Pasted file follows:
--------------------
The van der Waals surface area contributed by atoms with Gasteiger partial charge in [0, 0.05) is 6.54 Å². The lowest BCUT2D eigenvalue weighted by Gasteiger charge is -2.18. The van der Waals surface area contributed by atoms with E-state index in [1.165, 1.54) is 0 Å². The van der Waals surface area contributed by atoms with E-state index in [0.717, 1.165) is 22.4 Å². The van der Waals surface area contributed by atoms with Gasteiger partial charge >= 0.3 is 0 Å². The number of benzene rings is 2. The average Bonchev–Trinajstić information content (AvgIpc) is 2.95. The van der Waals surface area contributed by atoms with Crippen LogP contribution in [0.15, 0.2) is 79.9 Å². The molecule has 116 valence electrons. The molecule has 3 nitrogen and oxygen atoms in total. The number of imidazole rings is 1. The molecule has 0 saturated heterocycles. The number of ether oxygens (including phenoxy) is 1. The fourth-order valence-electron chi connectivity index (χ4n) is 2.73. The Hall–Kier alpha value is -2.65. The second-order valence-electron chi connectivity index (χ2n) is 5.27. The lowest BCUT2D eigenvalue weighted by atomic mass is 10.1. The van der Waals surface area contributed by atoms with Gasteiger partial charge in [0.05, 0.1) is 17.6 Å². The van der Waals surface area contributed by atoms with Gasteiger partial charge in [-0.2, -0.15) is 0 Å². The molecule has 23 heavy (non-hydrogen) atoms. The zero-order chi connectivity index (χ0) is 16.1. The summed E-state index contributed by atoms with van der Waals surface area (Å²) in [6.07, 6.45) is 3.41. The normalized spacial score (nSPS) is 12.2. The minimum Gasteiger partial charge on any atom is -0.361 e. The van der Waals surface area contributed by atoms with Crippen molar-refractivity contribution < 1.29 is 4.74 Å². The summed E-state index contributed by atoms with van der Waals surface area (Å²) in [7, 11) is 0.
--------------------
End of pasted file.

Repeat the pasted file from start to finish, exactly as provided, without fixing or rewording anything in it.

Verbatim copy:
The van der Waals surface area contributed by atoms with Gasteiger partial charge in [0, 0.05) is 6.54 Å². The lowest BCUT2D eigenvalue weighted by Gasteiger charge is -2.18. The van der Waals surface area contributed by atoms with E-state index in [1.165, 1.54) is 0 Å². The van der Waals surface area contributed by atoms with E-state index in [0.717, 1.165) is 22.4 Å². The van der Waals surface area contributed by atoms with Gasteiger partial charge >= 0.3 is 0 Å². The number of benzene rings is 2. The average Bonchev–Trinajstić information content (AvgIpc) is 2.95. The van der Waals surface area contributed by atoms with Crippen LogP contribution in [0.15, 0.2) is 79.9 Å². The molecule has 116 valence electrons. The molecule has 3 nitrogen and oxygen atoms in total. The number of imidazole rings is 1. The molecule has 0 saturated heterocycles. The number of ether oxygens (including phenoxy) is 1. The fourth-order valence-electron chi connectivity index (χ4n) is 2.73. The Hall–Kier alpha value is -2.65. The second-order valence-electron chi connectivity index (χ2n) is 5.27. The lowest BCUT2D eigenvalue weighted by atomic mass is 10.1. The van der Waals surface area contributed by atoms with Gasteiger partial charge in [0.05, 0.1) is 17.6 Å². The van der Waals surface area contributed by atoms with Gasteiger partial charge in [-0.2, -0.15) is 0 Å². The molecule has 23 heavy (non-hydrogen) atoms. The zero-order chi connectivity index (χ0) is 16.1. The summed E-state index contributed by atoms with van der Waals surface area (Å²) in [6.07, 6.45) is 3.41. The normalized spacial score (nSPS) is 12.2. The minimum Gasteiger partial charge on any atom is -0.361 e. The van der Waals surface area contributed by atoms with Crippen molar-refractivity contribution < 1.29 is 4.74 Å². The summed E-state index contributed by atoms with van der Waals surface area (Å²) in [7, 11) is 0.